Relativistic Rockets, Antimatter and More

by Paul Gilster on February 22, 2010

Interstellar theorist Richard Obousy (Baylor University) has some thoughts about William and Arthur Edelstein’s ideas on flight near the speed of light. As discussed in these pages on Friday, the Edelsteins, in a presentation delivered at the American Physical Society, had argued that a relativistic rocket would encounter interstellar hydrogen in such compressed form that its crew would be exposed to huge radiation doses, up to 10,000 sieverts in the first second. Because even a 10-centimeter layer of aluminum shielding would stop only a tiny fraction of this energy, the Edelsteins concluded that travel near lightspeed would be all but impossible.

Obousy, who handles the Project Icarus Web site, has his own credentials related to high speed travel, authoring a number of papers like the recent “Casimir energy and the possibility of higher dimensional manipulation” (abstract) that press for continued work into breakthrough propulsion. And when he talked to astrophysicist Ian O’Neill about warp drive concepts last week, Obousy said that we are in the process of laying down “…a mathematical and physical framework for how such a device might function, given the convenient caveat of a ‘sufficiently advanced technology.’” The device, he said, is purely theoretical as of now and we have no evidence that it could be built.

But should we keep investigating? On that score, Obousy has no doubts. With regard to shielding, he argues that metamaterials that bend radiation around objects are a place to begin, offering a conceivable barrier against the kind of radiation the Edelsteins are talking about. All of which makes for lively reading, as does Obousy’s continuing work on the Project Icarus team. Icarus is the descendant of Project Daedalus, the 1970′s era starship design created by the British Interplanetary Society. And while the Icarus guidelines focus on fusion as the propulsion method of choice, Obousy’s interests extend not just to warp drive but also to antimatter possibilities.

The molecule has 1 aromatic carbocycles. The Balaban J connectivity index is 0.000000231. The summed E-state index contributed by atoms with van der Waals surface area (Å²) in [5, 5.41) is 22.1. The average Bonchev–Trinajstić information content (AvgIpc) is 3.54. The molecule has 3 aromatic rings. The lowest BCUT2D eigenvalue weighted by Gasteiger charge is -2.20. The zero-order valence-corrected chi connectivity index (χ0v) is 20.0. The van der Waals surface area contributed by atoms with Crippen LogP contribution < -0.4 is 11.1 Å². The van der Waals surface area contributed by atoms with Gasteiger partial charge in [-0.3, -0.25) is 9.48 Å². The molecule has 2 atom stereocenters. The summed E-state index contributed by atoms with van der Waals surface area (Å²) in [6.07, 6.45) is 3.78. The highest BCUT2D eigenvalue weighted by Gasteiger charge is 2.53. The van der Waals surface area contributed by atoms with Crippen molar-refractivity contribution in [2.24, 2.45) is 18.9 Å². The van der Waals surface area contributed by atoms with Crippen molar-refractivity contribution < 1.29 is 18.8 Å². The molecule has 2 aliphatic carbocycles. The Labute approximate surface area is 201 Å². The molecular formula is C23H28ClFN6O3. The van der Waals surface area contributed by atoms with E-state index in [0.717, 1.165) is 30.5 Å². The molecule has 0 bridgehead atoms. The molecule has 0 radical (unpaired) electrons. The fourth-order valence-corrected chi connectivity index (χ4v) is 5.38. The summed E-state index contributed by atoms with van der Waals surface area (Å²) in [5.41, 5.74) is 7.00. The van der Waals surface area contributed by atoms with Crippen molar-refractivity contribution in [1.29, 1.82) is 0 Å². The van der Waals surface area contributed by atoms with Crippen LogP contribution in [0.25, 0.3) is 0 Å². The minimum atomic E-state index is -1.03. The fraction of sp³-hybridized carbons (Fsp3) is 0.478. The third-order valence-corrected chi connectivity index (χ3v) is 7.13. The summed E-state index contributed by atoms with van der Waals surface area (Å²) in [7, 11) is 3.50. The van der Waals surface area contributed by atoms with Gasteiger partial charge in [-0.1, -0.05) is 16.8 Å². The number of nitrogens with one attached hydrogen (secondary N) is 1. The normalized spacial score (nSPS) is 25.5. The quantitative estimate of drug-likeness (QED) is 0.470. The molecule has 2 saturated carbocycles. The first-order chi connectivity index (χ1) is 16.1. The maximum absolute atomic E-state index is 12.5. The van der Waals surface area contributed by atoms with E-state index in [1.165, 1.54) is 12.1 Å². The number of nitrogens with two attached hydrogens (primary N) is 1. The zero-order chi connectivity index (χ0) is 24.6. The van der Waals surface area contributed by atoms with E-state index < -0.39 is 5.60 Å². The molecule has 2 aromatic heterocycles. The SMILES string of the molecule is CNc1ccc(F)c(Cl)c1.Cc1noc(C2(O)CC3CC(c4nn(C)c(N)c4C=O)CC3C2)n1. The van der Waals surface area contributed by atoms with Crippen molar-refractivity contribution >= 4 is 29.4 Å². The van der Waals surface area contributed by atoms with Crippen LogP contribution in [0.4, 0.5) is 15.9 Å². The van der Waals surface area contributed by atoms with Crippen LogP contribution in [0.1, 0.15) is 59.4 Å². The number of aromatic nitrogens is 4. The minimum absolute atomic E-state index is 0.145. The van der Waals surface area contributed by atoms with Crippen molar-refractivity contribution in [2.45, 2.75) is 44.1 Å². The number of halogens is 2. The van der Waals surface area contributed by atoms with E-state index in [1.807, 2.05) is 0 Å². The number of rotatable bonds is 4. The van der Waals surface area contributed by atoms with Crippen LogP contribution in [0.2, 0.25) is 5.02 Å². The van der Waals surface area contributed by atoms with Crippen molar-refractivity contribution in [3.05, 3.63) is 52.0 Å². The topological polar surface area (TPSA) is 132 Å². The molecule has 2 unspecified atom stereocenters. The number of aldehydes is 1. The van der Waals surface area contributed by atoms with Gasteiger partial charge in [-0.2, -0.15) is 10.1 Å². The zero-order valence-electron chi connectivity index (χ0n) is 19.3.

The latter is of interest because of its huge energy density, drawing on the abundant energy available within all matter. A single kilogram of matter contains 9×1016 J of energy. “[I]n simpler terms,” says Obousy, “about five tonnes of antimatter would theoretically be enough to fuel all the world’s energy consumption for a single year.” But as he notes in this entry on the Project Icarus site, storage is a huge problem. Positively charged positrons exert a Coulombic force of repulsion against each other, one of the reasons we can store only tiny amounts with current technology.

Ideal storage involves neutral antimatter — antimatter with no net charge — which points to antihydrogen (a stable atom containing a single positron and an antiproton) as a solution. Storing antihydrogen in the form of a Bose Einstein Condensate is one possibility for packing more of the stuff in less space.

As to the vast cost of antimatter production, Obousy has this to say:

With regards to the question of production, current methods utilized at CERN are prohibitively expensive and generation of antihydrogen in quantities that would be valuable to spaceflight would cost trillions of dollars. Despite this, it’s important to recognize that CERN is not a dedicated antimatter production facility and that antihydrogen production is a remarkable, yet tertiary goal of the facility. According to recent research, a low-energy antiproton source could be constructed in the USA at a cost of around $500M over a five year period, and would be an important first step for mass production of antimatter. However the overall roadmap for antimatter propulsion would involve timescales closer to 50 years.